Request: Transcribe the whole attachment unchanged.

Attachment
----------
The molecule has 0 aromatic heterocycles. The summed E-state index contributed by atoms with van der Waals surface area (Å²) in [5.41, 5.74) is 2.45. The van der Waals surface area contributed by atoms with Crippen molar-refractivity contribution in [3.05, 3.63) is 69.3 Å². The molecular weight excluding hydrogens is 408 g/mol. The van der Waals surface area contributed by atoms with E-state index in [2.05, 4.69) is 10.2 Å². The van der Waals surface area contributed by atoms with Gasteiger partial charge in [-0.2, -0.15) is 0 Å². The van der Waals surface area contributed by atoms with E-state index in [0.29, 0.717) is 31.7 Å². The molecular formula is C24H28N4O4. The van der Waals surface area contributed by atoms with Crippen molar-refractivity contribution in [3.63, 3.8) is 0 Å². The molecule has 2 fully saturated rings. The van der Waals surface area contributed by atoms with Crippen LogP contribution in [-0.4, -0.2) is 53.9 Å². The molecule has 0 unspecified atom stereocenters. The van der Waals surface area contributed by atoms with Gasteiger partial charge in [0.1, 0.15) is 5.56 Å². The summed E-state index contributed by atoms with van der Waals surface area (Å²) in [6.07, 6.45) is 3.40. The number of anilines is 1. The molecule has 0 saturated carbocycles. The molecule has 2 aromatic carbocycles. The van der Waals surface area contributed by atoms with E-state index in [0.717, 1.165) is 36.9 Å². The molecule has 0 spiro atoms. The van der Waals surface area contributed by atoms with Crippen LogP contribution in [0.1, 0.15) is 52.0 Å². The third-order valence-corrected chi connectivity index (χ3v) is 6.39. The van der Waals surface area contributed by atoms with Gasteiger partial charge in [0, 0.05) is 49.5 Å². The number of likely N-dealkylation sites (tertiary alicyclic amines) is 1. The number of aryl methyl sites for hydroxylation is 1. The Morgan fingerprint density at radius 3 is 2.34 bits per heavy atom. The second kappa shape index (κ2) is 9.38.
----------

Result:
The molecule has 0 aromatic heterocycles. The summed E-state index contributed by atoms with van der Waals surface area (Å²) in [5.41, 5.74) is 2.45. The van der Waals surface area contributed by atoms with Crippen molar-refractivity contribution in [3.05, 3.63) is 69.3 Å². The molecular weight excluding hydrogens is 408 g/mol. The van der Waals surface area contributed by atoms with E-state index in [2.05, 4.69) is 10.2 Å². The van der Waals surface area contributed by atoms with Gasteiger partial charge in [-0.2, -0.15) is 0 Å². The van der Waals surface area contributed by atoms with E-state index in [0.29, 0.717) is 31.7 Å². The molecular formula is C24H28N4O4. The van der Waals surface area contributed by atoms with Crippen molar-refractivity contribution in [3.63, 3.8) is 0 Å². The molecule has 2 fully saturated rings. The van der Waals surface area contributed by atoms with Crippen LogP contribution in [-0.4, -0.2) is 53.9 Å². The molecule has 0 unspecified atom stereocenters. The van der Waals surface area contributed by atoms with Gasteiger partial charge in [0.1, 0.15) is 5.56 Å². The summed E-state index contributed by atoms with van der Waals surface area (Å²) in [6.07, 6.45) is 3.40. The number of anilines is 1. The molecule has 0 saturated carbocycles. The molecule has 2 aromatic carbocycles. The van der Waals surface area contributed by atoms with E-state index in [0.717, 1.165) is 36.9 Å². The molecule has 0 spiro atoms. The van der Waals surface area contributed by atoms with Crippen LogP contribution in [0.1, 0.15) is 52.0 Å². The third-order valence-corrected chi connectivity index (χ3v) is 6.39. The van der Waals surface area contributed by atoms with Gasteiger partial charge in [0, 0.05) is 49.5 Å². The number of likely N-dealkylation sites (tertiary alicyclic amines) is 1. The number of aryl methyl sites for hydroxylation is 1. The Morgan fingerprint density at radius 3 is 2.34 bits per heavy atom. The second kappa shape index (κ2) is 9.38.